representing the scenes and events of the so-called 'spirit' world in terms
which are almost the exact equivalents of scenes and events in this world. It is
certainly startling when such a communicator as A. V. B., having correctly
described through Feda the things she used to do in this world, goes on to state
that she does them still.
In the sitting of October 2, 1916, Feda describes A. V. B. as with a brown,
sleek horse looking over her shoulder(4). At a later sitting, she says that A.
V. B. has her arm round his neck, that A. V. B. is keeping the horse for M. R.
H., that she has been learning to ride in her present state of existence, that
there are plenty of horses that love to be exercised, and that the ground is so
springy. Miss Radcliffe Hall quotes these passages as evidence of A. V. B.'s
memory of the incidents of her earthly life, for they were true in that respect
- A. V. B. was a poor horse-woman; M. R. H. possessed a hunter, and so on. But
obviously they constitute a puzzle, in that they are interspersed with very good
veridical material, which the communicator shows intelligence in selecting, and
are proffered without any suggestion that either the control or the communicator
expect the sitters to find them surprising.
(4) On a Series of Sittings with Mrs.
Osborne Leonard,' Proc. S.P.R., vol. xxx. pp. 361-2.
Another passage of a similar kind occurs when Feda is describing A. V. B.'s
fondness for playing and singing to her guitar. (A. V. B. in life had actually
been an extremely expert performer on the guitar.)
'Feda says: "And now she's showing Feda something that you can pull strings to,
she's going tum, tum, tum." (Here Feda gives an exact imitation of the sound of
notes picked on a guitar, imitating with her hand the plucking of the strings.)
"Mrs. Twonnie" (Feda's name for M. R. H.) "she's plucking them." M. R. H.
answers: "That's splendid, you are making the exact noise." Feda says: "She's
making the noise, and Feda can always imitate what she can do, she says it does
make your fingers sore too... She says, do you know, she sees them in the spirit
world plucking those string things and singing softly to them."'
At six separate sittings, Feda represents A. V. B. as enjoying bathing, of which
she used to be very fond. Feda states that she now has a bathing-pool in her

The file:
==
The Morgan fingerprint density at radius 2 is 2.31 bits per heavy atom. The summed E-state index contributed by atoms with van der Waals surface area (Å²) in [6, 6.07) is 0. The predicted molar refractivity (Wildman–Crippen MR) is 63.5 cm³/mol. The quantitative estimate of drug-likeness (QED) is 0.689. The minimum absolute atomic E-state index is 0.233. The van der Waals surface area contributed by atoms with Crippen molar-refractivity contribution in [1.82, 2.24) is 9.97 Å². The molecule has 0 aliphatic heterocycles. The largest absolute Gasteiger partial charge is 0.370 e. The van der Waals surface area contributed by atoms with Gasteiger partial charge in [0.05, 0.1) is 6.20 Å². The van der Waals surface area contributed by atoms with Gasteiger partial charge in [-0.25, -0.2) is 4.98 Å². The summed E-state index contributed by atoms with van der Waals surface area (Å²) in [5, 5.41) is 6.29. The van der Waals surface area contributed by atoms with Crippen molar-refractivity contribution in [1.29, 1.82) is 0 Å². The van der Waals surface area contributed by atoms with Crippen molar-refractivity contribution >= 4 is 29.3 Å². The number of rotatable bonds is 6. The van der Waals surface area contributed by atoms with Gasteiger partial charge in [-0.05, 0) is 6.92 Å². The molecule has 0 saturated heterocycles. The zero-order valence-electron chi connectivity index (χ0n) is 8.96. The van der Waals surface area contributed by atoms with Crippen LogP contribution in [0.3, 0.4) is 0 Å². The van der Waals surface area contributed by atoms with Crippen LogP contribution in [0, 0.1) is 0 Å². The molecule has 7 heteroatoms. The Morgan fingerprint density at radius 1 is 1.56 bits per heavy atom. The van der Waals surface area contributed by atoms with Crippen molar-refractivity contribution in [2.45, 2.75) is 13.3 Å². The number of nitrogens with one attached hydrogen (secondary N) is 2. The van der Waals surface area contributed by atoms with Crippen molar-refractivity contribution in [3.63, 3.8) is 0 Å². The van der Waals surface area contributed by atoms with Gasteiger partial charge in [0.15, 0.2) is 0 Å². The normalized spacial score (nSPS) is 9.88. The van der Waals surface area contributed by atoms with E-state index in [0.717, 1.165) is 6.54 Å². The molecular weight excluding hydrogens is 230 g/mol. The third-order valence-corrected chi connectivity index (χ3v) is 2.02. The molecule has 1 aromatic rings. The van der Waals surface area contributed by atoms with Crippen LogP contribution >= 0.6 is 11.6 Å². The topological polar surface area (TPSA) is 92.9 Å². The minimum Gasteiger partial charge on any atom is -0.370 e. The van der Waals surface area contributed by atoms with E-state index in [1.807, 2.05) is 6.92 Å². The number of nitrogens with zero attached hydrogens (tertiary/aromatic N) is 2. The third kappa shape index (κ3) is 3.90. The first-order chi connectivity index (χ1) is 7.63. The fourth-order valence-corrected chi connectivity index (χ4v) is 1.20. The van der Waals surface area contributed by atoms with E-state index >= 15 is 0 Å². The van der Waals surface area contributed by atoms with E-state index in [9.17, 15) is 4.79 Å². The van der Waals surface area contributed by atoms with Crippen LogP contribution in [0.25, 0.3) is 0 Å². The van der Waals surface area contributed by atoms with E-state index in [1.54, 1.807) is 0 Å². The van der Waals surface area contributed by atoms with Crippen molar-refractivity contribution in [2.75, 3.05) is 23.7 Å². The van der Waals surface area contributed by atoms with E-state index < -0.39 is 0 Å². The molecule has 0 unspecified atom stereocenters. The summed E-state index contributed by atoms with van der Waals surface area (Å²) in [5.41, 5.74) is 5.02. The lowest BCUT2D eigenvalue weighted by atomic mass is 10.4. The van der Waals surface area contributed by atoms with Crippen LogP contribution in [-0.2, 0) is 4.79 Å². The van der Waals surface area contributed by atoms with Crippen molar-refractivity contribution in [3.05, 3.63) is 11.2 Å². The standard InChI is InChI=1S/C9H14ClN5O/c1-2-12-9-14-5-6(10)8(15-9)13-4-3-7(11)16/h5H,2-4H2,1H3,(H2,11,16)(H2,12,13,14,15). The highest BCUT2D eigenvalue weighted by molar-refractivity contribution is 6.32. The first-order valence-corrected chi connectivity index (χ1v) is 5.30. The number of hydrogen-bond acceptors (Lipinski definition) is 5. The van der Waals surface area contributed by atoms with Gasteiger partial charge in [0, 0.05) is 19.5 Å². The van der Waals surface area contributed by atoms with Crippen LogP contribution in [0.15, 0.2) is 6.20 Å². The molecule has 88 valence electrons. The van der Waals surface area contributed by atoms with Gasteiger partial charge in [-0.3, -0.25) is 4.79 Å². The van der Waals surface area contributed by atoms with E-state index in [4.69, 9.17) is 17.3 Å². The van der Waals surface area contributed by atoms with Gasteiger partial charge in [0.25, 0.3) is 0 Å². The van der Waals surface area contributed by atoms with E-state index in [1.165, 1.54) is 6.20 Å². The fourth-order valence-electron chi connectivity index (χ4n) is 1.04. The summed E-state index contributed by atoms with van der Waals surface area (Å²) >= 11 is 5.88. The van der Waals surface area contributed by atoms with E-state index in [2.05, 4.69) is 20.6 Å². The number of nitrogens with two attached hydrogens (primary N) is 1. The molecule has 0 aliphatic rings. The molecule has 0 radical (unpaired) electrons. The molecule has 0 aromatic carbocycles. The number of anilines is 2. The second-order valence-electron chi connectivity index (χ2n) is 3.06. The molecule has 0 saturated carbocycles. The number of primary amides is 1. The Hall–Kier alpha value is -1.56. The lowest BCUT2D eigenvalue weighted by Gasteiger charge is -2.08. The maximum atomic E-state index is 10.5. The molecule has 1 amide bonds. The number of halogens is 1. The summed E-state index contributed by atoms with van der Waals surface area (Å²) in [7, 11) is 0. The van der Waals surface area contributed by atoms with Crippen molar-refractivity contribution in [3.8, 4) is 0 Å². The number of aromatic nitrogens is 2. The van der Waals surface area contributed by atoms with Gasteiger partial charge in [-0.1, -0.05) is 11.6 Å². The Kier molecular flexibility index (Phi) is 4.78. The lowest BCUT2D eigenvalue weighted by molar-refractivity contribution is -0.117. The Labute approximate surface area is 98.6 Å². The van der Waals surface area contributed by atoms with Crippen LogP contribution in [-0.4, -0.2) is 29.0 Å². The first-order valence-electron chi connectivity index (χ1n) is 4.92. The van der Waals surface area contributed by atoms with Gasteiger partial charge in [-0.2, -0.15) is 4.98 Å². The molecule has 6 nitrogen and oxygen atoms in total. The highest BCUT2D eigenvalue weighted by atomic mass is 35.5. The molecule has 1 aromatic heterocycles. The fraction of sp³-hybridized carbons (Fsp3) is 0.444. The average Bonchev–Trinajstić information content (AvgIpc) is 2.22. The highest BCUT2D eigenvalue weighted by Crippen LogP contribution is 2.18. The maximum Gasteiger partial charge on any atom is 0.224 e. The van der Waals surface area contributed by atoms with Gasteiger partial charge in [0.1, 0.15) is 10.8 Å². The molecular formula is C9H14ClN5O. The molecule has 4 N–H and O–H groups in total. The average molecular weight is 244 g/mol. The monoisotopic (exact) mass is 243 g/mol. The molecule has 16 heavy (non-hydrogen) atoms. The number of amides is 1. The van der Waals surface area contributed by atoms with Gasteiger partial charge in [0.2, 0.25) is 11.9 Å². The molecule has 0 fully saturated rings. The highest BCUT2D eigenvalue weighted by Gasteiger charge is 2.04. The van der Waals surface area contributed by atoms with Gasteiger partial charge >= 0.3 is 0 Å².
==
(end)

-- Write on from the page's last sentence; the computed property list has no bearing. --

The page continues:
garden, and that she had had a bathe just before one of the sittings. She also
states through Feda that the dog Billy, before referred to, is with her now.
Feda's descriptions of happenings, which, she states, are now taking place in
the other world, are indistinguishable from her descriptions of what are
evidently (like the brown suit) the ideas or memories of the communicators,
thrown into perceptual form. There is nothing to suggest that what is happening
is in any way different in the two cases. When Feda states that she sees them in
the 'spirit-world' plucking guitars and singing softly to them, is not this A.
V. B.'s memory decked out in Feda's sense-imagery with some embellishments?
On the other hand, if Feda is entirely responsible for the transference of
earthly scenes and occupations to the other world, why does not such a clear
communicator as A. V. B. correct Feda's statements when she assumes control
herself, as Dr. Verrall. afterwards corrected Feda's mis-description of him as
being without a beard?(5) On the contrary, Feda purports to be quoting A.V.B.'s
own words when she says: 'Then I bathe; you know, don't you, that I always loved
that part of it.' These things strongly suggest that A. V. B., at least while
communicating, is subject to sense-experiences of the same kind as Feda's, and
accepts them us veridical.
(5) p. 268.
Perhaps we do not realize how copious and compelling this sense-imagery must be
for minds in states other than that which we regard as 'normal.' The following
extract from a sitting held on February 24, 1922, with Mrs. Brittain by Mrs. and
Miss Dawson-Smith is worth quoting(6). The communicator was ostensibly Mrs.
Dawson-Smith's son, Frank, who had been killed in the War. As the medium was
beginning to come out of trance, she suddenly interjected: 'Have you a St.
Bernard dog? There's a big one standing by you. It died of distemper. It is with
Frank, he found it waiting for him.' The sitter's note on this is as follows:
(6) Proc. S.P.R., vol. xxxvi. pp. 307-8.
'That is a brief paragraph and not written entire because we thought the sitting
was over and Belle had gone. We had put our pencils and notebooks away and sat
quietly waiting for the medium to wake. What followed was this: Mrs. Brittain
opened her eyes and suddenly stared over my shoulder, looking startled and
alarmed. I was sitting in a low chair facing her. She said with a gasp, "Oh I
don't growl like that - oh, how dreadful!" Then she grew calmer and said, "Have
you a St. Bernard dog? It is a big one. He died of distemper." My daughter at